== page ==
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    Dan Moerman
    Sat, 06/09/2018 - 9:34am

    It's remarkable how hard it is to do something right in Michigan. A fish farm in the Au Sable River. Copper mining in a wilderness area (!) in the UP. Clean water in Flint. Cleanup dioxane in the water in Ann Arbor. Turn around, and another simple, reasonable, thing can't be done. And the ludicrous thing will be done (I mean, copper mining in a wilderness area!!! And, of course, more gerrymandering because of the supreme court.)

    Sun, 06/10/2018 - 6:38am

    The decision by the Michigan Court of Appeals proves that there is something rotten in the Republican Ruled Chamber of Commerce. The Republican Chamber of Commerce does not want to fairly affect the political process that represents the interests of all Michigan voters - they want to squash the reasonable interests and voters rights of Michigan voters. This is just one more obvious denial of voters rights and interests. Republicans no longer care about the people of Michigan that voted for them. Republicans who supposedly represent the fair interests of Michigan voters no longer do that. Instead Republicans only care about those outside PAC's who give them money not to represent the People of Michigan but their own political futures. Republicans need to be able to put business and special interest groups like the Koch brothers in control of the rights of Michigan voters. So we need to get out the vote to regain control of our future for our children and grandchildren.

    Sun, 06/10/2018 - 8:22am

    "The Times, Places and Manner of holding Elections for Senators and Representatives, shall be prescribed in each State by the Legislature thereof;"
    Where does our Federal constitution mention the judiciary? Or even that there be congressional districts? Sounds to me as though the elected legislature can do anything it pleases provided that each rep represents 750k people (an unrelated SC finding provides for this.)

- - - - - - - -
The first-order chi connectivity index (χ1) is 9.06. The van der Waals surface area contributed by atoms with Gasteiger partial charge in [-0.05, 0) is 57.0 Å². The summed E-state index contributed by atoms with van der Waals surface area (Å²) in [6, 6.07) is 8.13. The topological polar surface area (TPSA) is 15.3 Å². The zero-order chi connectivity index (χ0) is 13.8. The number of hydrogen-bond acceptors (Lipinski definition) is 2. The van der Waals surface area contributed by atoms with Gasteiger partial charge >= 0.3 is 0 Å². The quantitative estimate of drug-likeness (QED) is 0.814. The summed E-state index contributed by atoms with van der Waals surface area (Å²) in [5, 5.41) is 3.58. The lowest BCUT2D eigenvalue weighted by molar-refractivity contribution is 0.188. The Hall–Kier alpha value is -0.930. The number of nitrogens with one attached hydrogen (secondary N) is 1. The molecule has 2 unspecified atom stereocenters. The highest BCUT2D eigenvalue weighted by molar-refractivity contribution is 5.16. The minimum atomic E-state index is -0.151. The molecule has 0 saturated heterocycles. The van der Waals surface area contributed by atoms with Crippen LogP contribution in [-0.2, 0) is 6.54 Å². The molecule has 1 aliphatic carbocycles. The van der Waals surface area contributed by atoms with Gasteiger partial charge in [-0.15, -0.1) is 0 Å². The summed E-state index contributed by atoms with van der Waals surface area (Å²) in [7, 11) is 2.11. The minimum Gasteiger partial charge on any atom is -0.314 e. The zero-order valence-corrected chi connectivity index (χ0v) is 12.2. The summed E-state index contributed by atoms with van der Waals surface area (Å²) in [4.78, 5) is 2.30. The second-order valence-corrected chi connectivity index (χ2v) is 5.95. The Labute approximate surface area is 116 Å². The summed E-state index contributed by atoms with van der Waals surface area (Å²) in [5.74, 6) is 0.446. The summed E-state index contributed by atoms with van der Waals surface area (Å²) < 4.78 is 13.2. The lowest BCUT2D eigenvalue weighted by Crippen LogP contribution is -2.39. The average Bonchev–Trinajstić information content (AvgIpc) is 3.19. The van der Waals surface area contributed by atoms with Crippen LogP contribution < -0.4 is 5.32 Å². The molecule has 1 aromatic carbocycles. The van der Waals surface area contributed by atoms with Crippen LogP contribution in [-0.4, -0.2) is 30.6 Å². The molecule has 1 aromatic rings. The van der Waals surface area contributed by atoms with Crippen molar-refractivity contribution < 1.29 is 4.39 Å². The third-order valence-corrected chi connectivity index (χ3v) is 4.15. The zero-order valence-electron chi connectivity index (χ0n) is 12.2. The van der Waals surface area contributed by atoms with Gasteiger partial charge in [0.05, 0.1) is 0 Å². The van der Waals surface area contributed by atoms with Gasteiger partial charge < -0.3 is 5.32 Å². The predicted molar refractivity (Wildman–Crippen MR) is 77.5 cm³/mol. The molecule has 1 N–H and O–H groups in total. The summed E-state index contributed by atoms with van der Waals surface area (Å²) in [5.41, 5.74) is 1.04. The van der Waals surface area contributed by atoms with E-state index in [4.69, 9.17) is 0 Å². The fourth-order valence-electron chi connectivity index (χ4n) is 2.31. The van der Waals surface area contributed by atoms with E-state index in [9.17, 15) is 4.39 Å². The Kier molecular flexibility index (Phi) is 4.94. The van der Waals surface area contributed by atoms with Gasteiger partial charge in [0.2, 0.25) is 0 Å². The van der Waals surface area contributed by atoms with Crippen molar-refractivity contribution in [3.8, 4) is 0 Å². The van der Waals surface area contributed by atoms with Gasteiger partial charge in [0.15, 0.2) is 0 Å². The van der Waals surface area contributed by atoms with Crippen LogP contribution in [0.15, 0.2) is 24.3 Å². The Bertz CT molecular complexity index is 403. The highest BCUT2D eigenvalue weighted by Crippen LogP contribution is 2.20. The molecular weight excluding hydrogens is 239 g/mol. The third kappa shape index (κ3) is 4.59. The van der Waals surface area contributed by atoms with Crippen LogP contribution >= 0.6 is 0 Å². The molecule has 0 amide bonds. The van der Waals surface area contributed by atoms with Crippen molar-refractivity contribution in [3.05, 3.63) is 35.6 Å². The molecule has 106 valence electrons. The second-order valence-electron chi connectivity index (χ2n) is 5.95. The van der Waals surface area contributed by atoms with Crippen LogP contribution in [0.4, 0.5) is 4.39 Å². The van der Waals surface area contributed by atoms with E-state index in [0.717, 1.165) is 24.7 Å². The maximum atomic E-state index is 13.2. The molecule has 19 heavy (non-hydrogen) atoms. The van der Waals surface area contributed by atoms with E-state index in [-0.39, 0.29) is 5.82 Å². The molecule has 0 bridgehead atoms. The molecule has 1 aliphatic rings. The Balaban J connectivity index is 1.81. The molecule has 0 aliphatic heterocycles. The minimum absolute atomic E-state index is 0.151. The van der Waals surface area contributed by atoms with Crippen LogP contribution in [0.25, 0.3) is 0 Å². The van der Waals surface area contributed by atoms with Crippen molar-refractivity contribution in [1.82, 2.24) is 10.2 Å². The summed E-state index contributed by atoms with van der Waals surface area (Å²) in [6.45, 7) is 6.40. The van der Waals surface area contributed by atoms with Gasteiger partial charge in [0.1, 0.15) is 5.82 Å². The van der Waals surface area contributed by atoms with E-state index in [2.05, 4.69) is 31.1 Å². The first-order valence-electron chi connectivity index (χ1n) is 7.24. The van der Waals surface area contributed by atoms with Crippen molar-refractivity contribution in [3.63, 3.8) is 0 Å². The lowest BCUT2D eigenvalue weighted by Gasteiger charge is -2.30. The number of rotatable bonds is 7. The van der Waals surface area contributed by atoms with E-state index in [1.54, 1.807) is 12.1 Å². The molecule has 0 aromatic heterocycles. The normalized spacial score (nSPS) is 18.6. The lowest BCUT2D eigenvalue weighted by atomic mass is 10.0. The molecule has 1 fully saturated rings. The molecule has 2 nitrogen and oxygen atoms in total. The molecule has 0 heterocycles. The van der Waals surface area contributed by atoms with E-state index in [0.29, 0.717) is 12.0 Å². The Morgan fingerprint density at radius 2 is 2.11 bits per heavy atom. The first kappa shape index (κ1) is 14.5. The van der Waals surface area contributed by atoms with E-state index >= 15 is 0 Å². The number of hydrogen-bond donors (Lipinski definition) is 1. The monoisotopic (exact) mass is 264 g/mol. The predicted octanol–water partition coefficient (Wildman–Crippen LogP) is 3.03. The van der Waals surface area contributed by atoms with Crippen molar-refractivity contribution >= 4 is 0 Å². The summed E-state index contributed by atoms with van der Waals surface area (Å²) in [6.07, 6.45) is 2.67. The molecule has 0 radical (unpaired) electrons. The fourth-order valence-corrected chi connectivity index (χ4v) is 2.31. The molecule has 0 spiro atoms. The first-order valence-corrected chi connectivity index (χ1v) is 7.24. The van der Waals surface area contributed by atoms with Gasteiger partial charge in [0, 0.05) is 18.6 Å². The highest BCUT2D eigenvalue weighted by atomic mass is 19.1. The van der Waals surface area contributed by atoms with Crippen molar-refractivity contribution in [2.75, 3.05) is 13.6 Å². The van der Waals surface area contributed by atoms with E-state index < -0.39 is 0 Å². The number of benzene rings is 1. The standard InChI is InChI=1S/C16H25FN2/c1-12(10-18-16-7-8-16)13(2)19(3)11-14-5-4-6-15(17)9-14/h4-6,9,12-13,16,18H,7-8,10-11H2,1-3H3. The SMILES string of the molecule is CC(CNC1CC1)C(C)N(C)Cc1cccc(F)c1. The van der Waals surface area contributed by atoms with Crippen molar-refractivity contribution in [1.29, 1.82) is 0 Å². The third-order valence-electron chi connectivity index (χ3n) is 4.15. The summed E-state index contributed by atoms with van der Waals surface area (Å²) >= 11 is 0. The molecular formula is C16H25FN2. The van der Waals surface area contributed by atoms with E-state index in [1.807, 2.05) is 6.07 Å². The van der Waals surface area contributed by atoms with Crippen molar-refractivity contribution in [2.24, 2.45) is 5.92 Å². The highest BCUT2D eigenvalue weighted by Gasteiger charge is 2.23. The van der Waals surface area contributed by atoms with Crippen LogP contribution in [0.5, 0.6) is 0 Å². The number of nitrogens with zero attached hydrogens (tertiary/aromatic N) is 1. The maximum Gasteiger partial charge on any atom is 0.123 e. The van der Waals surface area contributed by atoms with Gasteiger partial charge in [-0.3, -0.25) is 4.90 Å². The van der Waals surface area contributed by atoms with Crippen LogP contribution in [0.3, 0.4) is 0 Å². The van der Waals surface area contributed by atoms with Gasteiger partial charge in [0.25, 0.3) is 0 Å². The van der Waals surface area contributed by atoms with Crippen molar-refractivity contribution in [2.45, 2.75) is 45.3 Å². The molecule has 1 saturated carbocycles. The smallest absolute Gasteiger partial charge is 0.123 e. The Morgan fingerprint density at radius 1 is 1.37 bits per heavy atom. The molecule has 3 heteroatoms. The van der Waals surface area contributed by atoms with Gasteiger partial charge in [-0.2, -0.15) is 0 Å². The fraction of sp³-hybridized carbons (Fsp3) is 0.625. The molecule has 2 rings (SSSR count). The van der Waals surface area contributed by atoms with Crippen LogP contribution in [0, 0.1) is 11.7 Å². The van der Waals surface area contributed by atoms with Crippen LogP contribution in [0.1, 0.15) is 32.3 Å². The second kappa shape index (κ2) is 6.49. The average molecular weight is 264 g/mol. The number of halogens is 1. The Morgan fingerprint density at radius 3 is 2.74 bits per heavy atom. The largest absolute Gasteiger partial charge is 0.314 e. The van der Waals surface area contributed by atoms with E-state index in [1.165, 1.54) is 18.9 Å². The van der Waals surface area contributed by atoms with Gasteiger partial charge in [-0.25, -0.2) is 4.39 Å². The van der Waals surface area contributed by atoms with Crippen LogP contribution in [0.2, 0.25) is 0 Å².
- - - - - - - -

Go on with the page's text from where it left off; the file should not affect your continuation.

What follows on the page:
Someone will draw lines and these lines will be partisan, and it may as well be drawn by those constitutionally constituted.
    And let them screw the opposition.

    Kevin Grand
    Mon, 06/11/2018 - 10:31am

    Here's what I'm waiting to hear answered:

    One, how did they distill at least seven pages of information down to 100-words to get onto the ballot?

    Better question, why did the democratic-party backed VNP not do this from the very beginning?

    And exactly, how does the democratic-party backed VNP propose EXACTLY to appoint a truly "independent" commission?

    Pump commission applicants full of Sodium Thiopental? Plug them into a machine? Make them watch Dr. Phil?

    The democratic-party backed VNP has been very low key when it comes to explaining what should be the lynch-pin of their proposal.

    Mon, 06/11/2018 - 1:09pm

    VNP is not backed nor endorsed by the Democratic Party.

    Kevin Grand
    Mon, 06/11/2018 - 7:17pm

    It doesn't need fo be to have the same end result.

    That been said, the past politics of those running VNP are very well known and have been reported multiple times previously here in The Bridge.

    Mon, 06/18/2018 - 10:00pm

    Voters Not Politicians is not endorsed by the Democrats or Republicans . VNP is just what the name says ! Voters Not Politicians .